Salazar et al v. Driver Provider Phoenix LLC et al

Filing 672

ORDER granting in part and denying in part Plaintiffs' 651 Motion for Emergency Relief Authorizing a Curative FLSA Notice, Extending the FLSA Opt-In Deadline, and Barring Defendants from Communications with Rule 23 Class Members, and Putative FLSA Collective Members. IT IS FURTHER ORDERED that counsel submit proposed language for the communication restriction to the Court via email by Friday, February 9, 2024 at 5:00 p.m. Counsel may either submit stipulated language or separate, competing drafts of the proposed restriction language, as described above. See attached Order for complete details.Signed by Judge Susan M. Brnovich on 2/7/2024. (ESG)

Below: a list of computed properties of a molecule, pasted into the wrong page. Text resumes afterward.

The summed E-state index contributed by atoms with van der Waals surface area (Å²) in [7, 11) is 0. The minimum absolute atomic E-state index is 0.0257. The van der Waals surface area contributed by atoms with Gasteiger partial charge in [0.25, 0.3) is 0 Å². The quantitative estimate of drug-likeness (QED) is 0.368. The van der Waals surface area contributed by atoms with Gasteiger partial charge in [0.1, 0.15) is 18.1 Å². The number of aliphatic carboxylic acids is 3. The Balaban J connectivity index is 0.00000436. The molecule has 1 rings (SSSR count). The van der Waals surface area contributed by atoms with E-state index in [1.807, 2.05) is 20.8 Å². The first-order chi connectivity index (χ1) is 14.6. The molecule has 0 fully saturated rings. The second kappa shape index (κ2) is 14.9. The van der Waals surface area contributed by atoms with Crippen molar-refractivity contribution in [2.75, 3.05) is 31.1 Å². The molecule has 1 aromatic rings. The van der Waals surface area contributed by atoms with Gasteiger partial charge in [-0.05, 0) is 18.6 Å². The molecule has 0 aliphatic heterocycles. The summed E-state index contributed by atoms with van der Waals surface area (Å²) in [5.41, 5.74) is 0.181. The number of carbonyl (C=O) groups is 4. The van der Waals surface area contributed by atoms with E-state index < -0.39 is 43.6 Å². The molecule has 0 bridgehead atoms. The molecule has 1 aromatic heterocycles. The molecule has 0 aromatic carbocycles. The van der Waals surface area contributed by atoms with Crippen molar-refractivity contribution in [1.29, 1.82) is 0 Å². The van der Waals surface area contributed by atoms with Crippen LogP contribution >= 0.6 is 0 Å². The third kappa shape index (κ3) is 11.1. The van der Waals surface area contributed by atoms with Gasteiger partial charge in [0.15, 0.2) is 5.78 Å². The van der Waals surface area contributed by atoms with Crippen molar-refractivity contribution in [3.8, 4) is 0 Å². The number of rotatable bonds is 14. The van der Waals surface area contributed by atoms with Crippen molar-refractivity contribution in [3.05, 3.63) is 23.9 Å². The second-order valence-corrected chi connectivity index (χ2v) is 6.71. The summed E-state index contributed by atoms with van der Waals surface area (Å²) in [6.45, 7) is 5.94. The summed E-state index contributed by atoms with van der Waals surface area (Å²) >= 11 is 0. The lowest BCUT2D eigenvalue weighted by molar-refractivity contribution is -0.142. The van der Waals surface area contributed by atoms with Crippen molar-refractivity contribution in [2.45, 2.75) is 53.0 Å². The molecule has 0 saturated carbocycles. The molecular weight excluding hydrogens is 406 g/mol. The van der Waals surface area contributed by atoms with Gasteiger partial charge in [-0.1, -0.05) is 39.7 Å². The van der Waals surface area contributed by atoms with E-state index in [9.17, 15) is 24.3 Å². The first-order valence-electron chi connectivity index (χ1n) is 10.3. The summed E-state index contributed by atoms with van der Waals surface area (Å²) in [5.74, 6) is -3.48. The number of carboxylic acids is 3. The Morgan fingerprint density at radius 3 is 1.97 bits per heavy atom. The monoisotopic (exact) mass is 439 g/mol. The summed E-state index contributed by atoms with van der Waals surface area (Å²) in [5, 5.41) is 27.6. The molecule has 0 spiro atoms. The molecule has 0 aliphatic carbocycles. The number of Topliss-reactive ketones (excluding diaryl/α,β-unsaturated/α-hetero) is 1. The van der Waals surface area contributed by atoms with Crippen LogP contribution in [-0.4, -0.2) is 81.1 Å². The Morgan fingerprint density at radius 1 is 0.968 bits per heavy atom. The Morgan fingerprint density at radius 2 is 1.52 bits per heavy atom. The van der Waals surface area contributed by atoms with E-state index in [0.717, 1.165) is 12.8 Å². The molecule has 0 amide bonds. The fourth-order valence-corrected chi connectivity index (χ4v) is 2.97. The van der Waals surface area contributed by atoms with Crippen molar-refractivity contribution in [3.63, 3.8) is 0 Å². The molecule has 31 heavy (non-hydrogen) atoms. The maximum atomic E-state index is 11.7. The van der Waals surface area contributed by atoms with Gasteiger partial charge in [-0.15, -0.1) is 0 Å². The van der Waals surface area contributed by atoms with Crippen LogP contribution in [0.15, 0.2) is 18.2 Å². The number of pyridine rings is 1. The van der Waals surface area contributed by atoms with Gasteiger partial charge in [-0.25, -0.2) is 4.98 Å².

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1 WO 2 3 4 5 6 IN THE UNITED STATES DISTRICT COURT 7 FOR THE DISTRICT OF ARIZONA 8 9 Kelli Salazar, et al., Plaintiffs, 10 11 v. 12 Driver Provider Phoenix LLC, et al., 13 No. CV-19-05760-PHX-SMB ORDER Defendants. 14 15 Pending before the Court is Plaintiffs’ Motion for Emergency Relief Authorizing a 16 Curative FLSA Notice, Extending the FLSA Opt-In Deadline, and Barring Defendants 17 from Communications with Rule 23 Class Members, and Putative FLSA Collective 18 Members (Doc. 651). Defendants filed a response (Doc. 660), to which Plaintiffs replied 19 (Doc. 664). The Court heard oral argument on February 7, 2024. After reviewing the 20 parties’ arguments and relevant case law, the Court will grant in part and deny in part the 21 Motion. 22 I. Background 23 Plaintiffs’ Motion arose from allegations that after the supplemental FLSA notice 24 was issued, Driver Provider (“DP”) directed many longtime employees to sign the 25 arbitration agreement, known as the Employment Dispute Resolution Agreement (the 26 “Agreement”), as a condition of their continued employment. (See Doc. 651 at 2.) 27 Plaintiffs state that the Agreement appears to be the same one DP required employees to 28 sign in 2021. (Id. at 3.) The Agreement itself states, “[Y]our execution of this Agreement 1 is a condition of your employment or continued employment with the Company and the 2 benefits and compensation that you receive as an employee constitutes consideration for 3 your acceptance of this Agreement.” (Doc. 74 at 20.) The “Covered Claims” section of the 4 Agreement states that it covers “all disputes relating to or arising out of [the Driver’s] 5 employment with the Company or the termination of that employment.” (Id.) The “Class 6 and Collective Action Waiver” portion of the Agreement expressly prohibits arbitrations 7 on a class basis. (Id. at 21; Doc. 651-3 at 2.) Lastly, the end of the Agreement states, in 8 bold font and capital letters, “[T]his Agreement constitutes a waiver of the parties’ right to 9 a jury trial and the right to bring or participate in any class or collective action as to Covered 10 Claims.” (Doc. 74 at 23; Doc. 651-3 at 4.) 11 Plaintiffs state that one employee reached out to their counsels’ office informing 12 them that they believed they were unable to join the lawsuit because DP was requiring 13 them to sign the Agreement. (Doc. 651 at 3.) In response, Plaintiffs’ counsel contacted 14 Defense counsel requesting a list of employees they contacted since the Court issued its 15 November 2023 Order. (Id. at 3–4.) In January 2024, counsel responded and identified 16 employees who DP asked to sign the Agreement. (Id. at 4.) In contrast, Defendants state 17 that in December 2023, DP realized that some current employees had not signed the new 18 hire paperwork. (Doc. 660 at 2.) Due to this, two DP employees began reaching out to 19 current employees to request that they complete this paperwork, which included the 20 Agreement. (Id.) After Plaintiffs’ counsel contacted Defendants’ counsel on December 21 19, 2023, Defendants responded that the employee in question was not threatened with 22 termination if they did not sign the Agreement and would not be terminated if they refused 23 to sign it. (Id.) Defendants state that this policy extended to all employees that were now 24 being asked to sign the Agreement. (Id. at 2–3.) 25 Plaintiffs argue that these actions were improper and request this Court “issue an 26 Order (1) authorizing and approving a curative notice to be issued to all putative collective 27 action members who were sent the supplemental FLSA Notice in December 2023; (2) 28 extending the right to opt-in to this case for thirty days until March 5, 2024; (3) prohibiting -2- 1 Defendants, their attorneys, agents, representatives or anyone acting on their behalf from 2 communicating with any of its Drivers regarding this case and/or issues directly related to 3 it, including but not limited to, efforts to obtain any waiver, release, opt-out, settlement, or 4 agreement to arbitrate their claims; (4) declaring any purported waiver of rights by any 5 Driver to participate in this case that was obtained by Defendants following the Court’s 6 November 15, 2023 inapplicable to the claims in this case; and (5) requiring Defendants to 7 pay all costs associated with the issuance of the curative notice and granting Plaintiffs’ 8 reasonable attorneys’ fees associated with bringing the instant motion.” (Doc. 651 at 4– 9 5.) 10 II. LEGAL STANDARD 11 The principles that govern communications with putative class members in class 12 actions under Rule 23 also apply to communications with potential opt-in plaintiffs in a 13 collective action brought under the FLSA. OConner v. Agilant Sols., Inc., 444 F. Supp. 3d 14 593, 600 (S.D.N.Y. 2020); see also Hoffmann-La Roche Inc. v. Sperling, 493 U.S. 165, 15 171 (1989) (holding that the same justification for exercising control over class 16 communications under Rule 23 apply in collective actions). “Rule 23(d) provides that the 17 court may issue orders that ‘require—to protect members and fairly conduct the action– 18 giving appropriate notice to some or all class members of . . . any step in the action,” 19 ‘impose conditions on the representative parties,’ or ‘deal with similar procedural 20 matters.’” Doe 1 v. Swift Transportation Co., No. 2:10-CV-00899 JWS, 2017 WL 735376, 21 at *2 (D. Ariz. Feb. 24, 2017) (citing Fed. R. Civ. P. 23(d)). 22 “Because of the potential for abuse, a district court has both the duty and the broad 23 authority to exercise control over a class action and to enter appropriate orders governing 24 the conduct of counsel and parties.” Gulf Oil Co. v. Bernard, 452 U.S. 89, 100 (1981). 25 Courts have “discretionary authority to oversee the notice-giving process” in an FLSA 26 collective action. Hoffman-La Roche Inc., 493 U.S. at 174. “Because formal notice to 27 potential plaintiffs is sent only after conditional certification, pre-certification, ex parte 28 communication with putative FLSA collective action members about the case has an -3- 1 inherent risk of prejudice and opportunities for impropriety.” OConner, 444 F. Supp. 3d 2 at 601 (internal quotation marks and citations omitted). “[A]n order limiting 3 communications between parties and potential class members should be based on a clear 4 record and specific findings that reflect a weighing of the need for a limitation and the 5 potential interference with the rights of the parties.” Gulf Oil, 452 U.S. at 101. 6 III. DISCUSSION 7 A. Curative Notice and Deadline 8 Plaintiffs argue that the Court should issue a curative notice to all potential 9 collective action members considering the Agreement and its potential to mislead class 10 members. (Doc. 73 at 15–16.) Defendants argue that this request is overbroad and that if 11 a curative notice is issued, it should only be sent to the twenty-five Drivers who were asked 12 to sign the new hire paperwork after they began employment. (Doc. 660 at 5.) The Court 13 agrees that a curative notice is appropriate. Other courts have issued a corrective notice 14 under similar circumstances. Swift Transp., 2017 WL 735376, at *6 (the court issued a 15 corrective notice to prevent a potential chilling effect on putative class members); Slavkov 16 v. Fast Water Heater Partners I, LP, No. 14-CV-04324-JST, 2015 WL 6674575, at *6–7 17 (N.D. Cal. Nov. 2, 2015) (ordering the parties to submit competing proposed curative 18 notices when it found defendant’s communications with class members were misleading); 19 OConner, 444 F. Supp. 3d at 607 (holding a telephonic conference to discuss corrective 20 notice after the court determining that the arbitration agreement at issue was not 21 enforceable against putative plaintiffs). 22 However, the Court agrees that this curative notice should be limited to the twenty- 23 five Drivers at issue. These Drivers, not all DP employees, are the ones impacted by DP 24 suddenly introducing the Agreement. As Plaintiffs have shown, this has created confusion 25 among these Drivers and forced Plaintiffs to clarify the applicability of the Agreement with 26 Defendants. Moreover, whether these twenty-five Drivers must sign the Agreement likely 27 remains unclear to the Drivers themselves. According to Plaintiffs, these Drivers were 28 suddenly asked to sign these documents with no upfront explanation of what the Agreement -4- 1 meant or whether it was optional. Further, Plaintiffs state that one driver of these twenty- 2 five Drivers was asked to meet with management after being told they would be terminated 3 if they did not sign the Agreement. (Doc. 651-4 at 2.) Simply because DP did not act upon 4 its written threat of termination in the Agreement does not negate the fact that the condition 5 was present in the Agreement. Many employees likely executed the Agreement in response 6 to the condition, ignorant of the fact that the company would not actually have fired them 7 if they refused to execute it. A plain reading of this text suggests that Drivers that now 8 sign this Agreement can no longer participate in this action. (See Doc. 95.) 9 Each of these instances point to coercion aimed precisely at putative class members. 10 See Chen-Oster v. Goldman, Sachs & Co., 449 F. Supp. 3d 216, 263–66 (S.D.N.Y. 2020). 11 However, this potential coercion extends only to the twenty-five Drivers, not any other 12 putative class members. For these reasons, the Court finds that the potential chilling 13 Agreement’s potential chilling effect extends only to those Drivers who were already DP 14 employees and were recently asked to sign the Agreement that—by its plain language— 15 would bar them from participating in this action. See Swift Transp., 2017 WL 735376, at 16 *6. Accordingly, remedial relief in the form of a corrective notice for these Drivers is 17 appropriate. As such, any purported waiver of rights by any of these twenty-five Drivers 18 through signing the Agreement is inapplicable. 19 The Court has reviewed Plaintiffs’ proposed curative notice. (Doc. 651-1.) At oral 20 argument, Defendants stated that they did not object to this proposed notice. Accordingly, 21 this proposed curative notice will be utilized. Additionally, the current opt-in period closed 22 on February 4, 2024. (See Doc. 605.) The Court will extend this deadline, only for the 23 twenty-five Drivers, an additional thirty days, setting the opt-in period to close on March 24 8, 2024. However, the Court notes that this extension does not amend the current case 25 schedule or trial date. 26 Finally, Defendants do not object to being responsible for sending the curative 27 notice. (Doc. 660 at 5.) They also do not object to bearing the cost of sending this notice. 28 (Id.) However, they request that they be allowed to send the notice via email, “as that is -5- 1 the method The Driver Provider typically uses to communicate with Drivers.” (Id.) 2 Plaintiffs counter that having Defendants issue the notice “would only invite further 3 improper communications.” (Doc. 664 at 9.) Plaintiffs instead request that a third-party 4 administrator be utilized to send the notices through both U.S. mail and email. (Id. at 9– 5 10.) The Court finds that continued use of a third-party administrator is appropriate in this 6 circumstance. Once the curative notice is final, Defendants will pay the reasonable costs 7 of the third-party administrator to send the notice to the twenty-five Drivers by U.S. mail 8 and email. B. Restriction on Communication and Attorneys’ Fees 9 10 Plaintiffs also argue that “Defendants, their attorneys, agents, representatives or 11 anyone acting on their behalf” should be barred from communicating with any Drivers 12 regarding this case and/or any issues directly related to it. (Doc. 651 at 5.) Defendants 13 counter that this prohibition would effectively prohibit all communication between DP and 14 its current employees. (Doc. 660 at 5.) Defendants contend that this broad prohibition 15 would include communications regarding pay, working hours, and job duties, and therefore 16 would create an “unworkable situation” where managers could not discuss job details with 17 Drivers. (Id.) 18 “The Court has authority to regulate communications which jeopardize the fairness 19 of the litigation even if those communications are made to future and potential putative 20 class members.” O’Connor v. Uber Techs., No. C-13-3826 EMC, 2014 WL 1760314, at 21 *4 (N.D. Cal. May 2, 2014). Here, the Court agrees that communication should be 22 restricted, but not to the broad degree that Plaintiffs’ request. The Court will require 23 counsel to submit proposed language for the communication restriction to the Court by 24 Friday, February 9, 2024 at 5:00pm. Counsel may either confer and submit stipulated 25 language or submit separate, competing drafts of the proposed restriction language. Finally, the Court declines to award attorneys’ fees to Plaintiffs. 26 27 28 IV. CONCLUSION For the reasons discussed above, -6- 1 IT IS HEREBY ORDERED granting in part and denying in part Plaintiffs’ 2 Motion for Emergency Relief Authorizing a Curative FLSA Notice, Extending the FLSA 3 Opt-In Deadline, and Barring Defendants from Communications with Rule 23 Class 4 Members, and Putative FLSA Collective Members (Doc. 651). The Motion is granted as 5 to Plaintiffs’ request for a curative motion as described above. The Motion is also granted 6 as to Plaintiffs’ request to extend the opt-in date, but only for the twenty-five Drivers as 7 described above. The Motion is also granted as to Plaintiffs’ request that any purported 8 waiver of rights by any of the twenty-five Drivers through their signing of the Agreement 9 is inapplicable. The Motion is denied as to Plaintiffs’ request that the Court completely 10 prohibit Defendants’ communications with putative class members, however the Court 11 awaits the proposed restriction language as described above. The Motion is also denied as 12 to Plaintiffs’ request for attorneys’ fees. 13 IT IS FURTHER ORDERED that counsel submit proposed language for the 14 communication restriction to the Court via email by Friday, February 9, 2024 at 5:00 p.m. 15 Counsel may either submit stipulated language or separate, competing drafts of the 16 proposed restriction language, as described above. 17 Dated this 7th day of February, 2024. 18 19 20 21 22 23 24 25 26 27 28 -7-